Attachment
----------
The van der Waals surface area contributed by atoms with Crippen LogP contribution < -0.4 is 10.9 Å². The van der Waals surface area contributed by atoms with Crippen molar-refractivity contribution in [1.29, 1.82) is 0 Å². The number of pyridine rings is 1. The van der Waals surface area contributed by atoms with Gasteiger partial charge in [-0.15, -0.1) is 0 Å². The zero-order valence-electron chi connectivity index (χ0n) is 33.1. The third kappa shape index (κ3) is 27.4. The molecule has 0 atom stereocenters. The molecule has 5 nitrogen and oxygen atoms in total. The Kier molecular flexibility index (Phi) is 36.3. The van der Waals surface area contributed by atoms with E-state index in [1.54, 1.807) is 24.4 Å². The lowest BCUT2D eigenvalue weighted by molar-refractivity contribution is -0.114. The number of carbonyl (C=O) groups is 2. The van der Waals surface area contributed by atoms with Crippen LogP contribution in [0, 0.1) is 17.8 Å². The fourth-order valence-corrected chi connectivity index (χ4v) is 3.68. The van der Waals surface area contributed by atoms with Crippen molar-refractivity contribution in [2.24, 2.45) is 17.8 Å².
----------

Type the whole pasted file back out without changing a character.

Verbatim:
The van der Waals surface area contributed by atoms with Crippen LogP contribution < -0.4 is 10.9 Å². The van der Waals surface area contributed by atoms with Crippen molar-refractivity contribution in [1.29, 1.82) is 0 Å². The number of pyridine rings is 1. The van der Waals surface area contributed by atoms with Gasteiger partial charge in [-0.15, -0.1) is 0 Å². The zero-order valence-electron chi connectivity index (χ0n) is 33.1. The third kappa shape index (κ3) is 27.4. The molecule has 0 atom stereocenters. The molecule has 5 nitrogen and oxygen atoms in total. The Kier molecular flexibility index (Phi) is 36.3. The van der Waals surface area contributed by atoms with E-state index in [1.54, 1.807) is 24.4 Å². The lowest BCUT2D eigenvalue weighted by molar-refractivity contribution is -0.114. The number of carbonyl (C=O) groups is 2. The van der Waals surface area contributed by atoms with Crippen LogP contribution in [0, 0.1) is 17.8 Å². The fourth-order valence-corrected chi connectivity index (χ4v) is 3.68. The van der Waals surface area contributed by atoms with Crippen molar-refractivity contribution in [2.24, 2.45) is 17.8 Å².